You Say It's Your Birthday
Friday, January 23, 2004
I find myself driving in the rain through Whatcom County, Washington. Not by accident of course, but by design. I am visiting friends for my birthday.
We are headed into Bellingham, to the gym. "The wind shield wipers are slapping' time" and I turn to my friend, Aryn, who's driving, and say, "So, how old should I be for this birthday?"
She is only just a bit surprised. "How old do you want to be? 40 was one of my better years."
Not one of mine, though. I think about this. In general, things have been pretty sucky so far in this decade of the 40s for me. Two years ago, I wasn't happy about turning 45. My sister reminded me, that, damn it, it was my birthday, I could be as old as I wanted to be. At that point she had been 29 for 18 years. I decided to just stay the age I was - 44.
But I ponder how old I want to be now, on this birthday. My favorite decade really was my 30s. - at least the first half of my 30s. But that's a lifetime ago - when I was happily married, when my husband and I were still goo-goo eyed over each other despite the busyness of family life. My children were little, yet growing up, exploring, pulling the family along into the community. As great as it was, I don't want to be there again. It's over, gone. I can't go back.
There's no year thus far in my forties that I'd care to repeat. Nothing so far really but heartache, loss, struggle. Last year especially. Last year's birthday is the reason I'm up in the great Pacific Northwest, driving through the rain to work out in a strange gym. Last year, I spent my birthday driving back from G------, Nevada (fresh from celebrating the opening of my sister's new business), only to arrive home late in the afternoon to take another trip - this one to the hospital, where I spent the next several hours hanging out in the emergency room with my husband, waiting to admit him to the psych ward. I arrived home again at 1:00 AM. The next night, I had to explain to my 16 year-old daughter, far away in Atlanta, Georgia on a Civil Rights Living History trip, where her father was. I had to listen to her tears through the phone, as the reality of life hit her (another breakdown), and then listen again as she sucked it up, shifted to a neutral tone, and told me she had to go now, she had to shower and then do homework. There was nothing I could do except let her hang up and then deal with the reality: My girl was crying in the shower in a hotel room 100s of miles away. And I was stuck, alone in the house, unable to help her, to help my husband, and even myself at the time. Yeah, Happy Birthday to Me, yeah.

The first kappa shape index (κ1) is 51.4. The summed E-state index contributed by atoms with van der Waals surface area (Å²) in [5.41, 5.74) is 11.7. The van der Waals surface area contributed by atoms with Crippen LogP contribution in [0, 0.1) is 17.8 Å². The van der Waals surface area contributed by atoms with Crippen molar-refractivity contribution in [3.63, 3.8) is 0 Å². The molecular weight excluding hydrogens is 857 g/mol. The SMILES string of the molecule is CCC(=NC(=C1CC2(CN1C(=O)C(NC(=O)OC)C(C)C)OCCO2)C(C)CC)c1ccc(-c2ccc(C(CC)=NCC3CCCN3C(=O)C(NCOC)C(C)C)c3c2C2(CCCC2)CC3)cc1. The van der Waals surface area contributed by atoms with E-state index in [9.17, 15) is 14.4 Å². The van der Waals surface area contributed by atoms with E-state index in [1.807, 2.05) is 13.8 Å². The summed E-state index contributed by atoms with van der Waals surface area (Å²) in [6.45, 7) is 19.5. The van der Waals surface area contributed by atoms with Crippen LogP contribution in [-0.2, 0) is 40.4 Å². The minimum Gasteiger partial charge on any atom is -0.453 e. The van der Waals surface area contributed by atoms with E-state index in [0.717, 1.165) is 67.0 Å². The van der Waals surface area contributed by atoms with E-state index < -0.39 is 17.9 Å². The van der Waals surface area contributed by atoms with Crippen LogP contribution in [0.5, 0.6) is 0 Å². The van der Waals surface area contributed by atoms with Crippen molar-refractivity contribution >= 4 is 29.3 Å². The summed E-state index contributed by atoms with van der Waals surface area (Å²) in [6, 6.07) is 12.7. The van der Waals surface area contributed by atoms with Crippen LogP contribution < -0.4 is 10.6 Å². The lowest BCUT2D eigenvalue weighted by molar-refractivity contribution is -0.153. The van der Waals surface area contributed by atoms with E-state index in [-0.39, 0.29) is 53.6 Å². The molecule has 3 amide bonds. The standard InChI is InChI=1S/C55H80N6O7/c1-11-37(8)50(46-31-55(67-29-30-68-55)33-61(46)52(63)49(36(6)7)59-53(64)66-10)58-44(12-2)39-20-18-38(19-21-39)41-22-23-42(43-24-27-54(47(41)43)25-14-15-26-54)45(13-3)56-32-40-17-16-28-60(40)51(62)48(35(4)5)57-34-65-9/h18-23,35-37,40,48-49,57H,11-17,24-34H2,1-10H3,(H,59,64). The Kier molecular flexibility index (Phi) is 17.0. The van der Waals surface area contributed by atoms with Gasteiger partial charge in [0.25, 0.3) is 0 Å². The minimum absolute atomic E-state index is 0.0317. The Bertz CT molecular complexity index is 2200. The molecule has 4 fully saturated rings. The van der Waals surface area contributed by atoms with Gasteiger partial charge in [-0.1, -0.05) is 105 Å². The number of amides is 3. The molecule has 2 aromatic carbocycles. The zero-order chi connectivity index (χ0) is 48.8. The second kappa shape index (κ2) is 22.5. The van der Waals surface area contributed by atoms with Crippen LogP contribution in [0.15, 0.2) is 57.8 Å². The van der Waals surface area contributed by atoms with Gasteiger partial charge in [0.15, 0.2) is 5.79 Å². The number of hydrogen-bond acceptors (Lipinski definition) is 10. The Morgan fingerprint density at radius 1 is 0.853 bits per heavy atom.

Not this year. I determined not to repeat last year's festivities. So here I am. And how old do I want to be?
My walking partner, Carol, informed me last week that this is "the year of Bird." Carol is not one to be denied; you simply don't talk back. So who am I to argue? It is my year. I don't want to go back in time. I think I want to be Bird at 47. Because this Bird is losing weight. This Bird is finishing up her Master's degree. This is the year I become the vibrant, life-filled, exciting, independent, free Bird, who makes her own decisions based on what's good for her, who pursues her dreams and then dreams new dreams. So I tell Aryn, "It's my birthday. I'm 47." She smiles. So do I.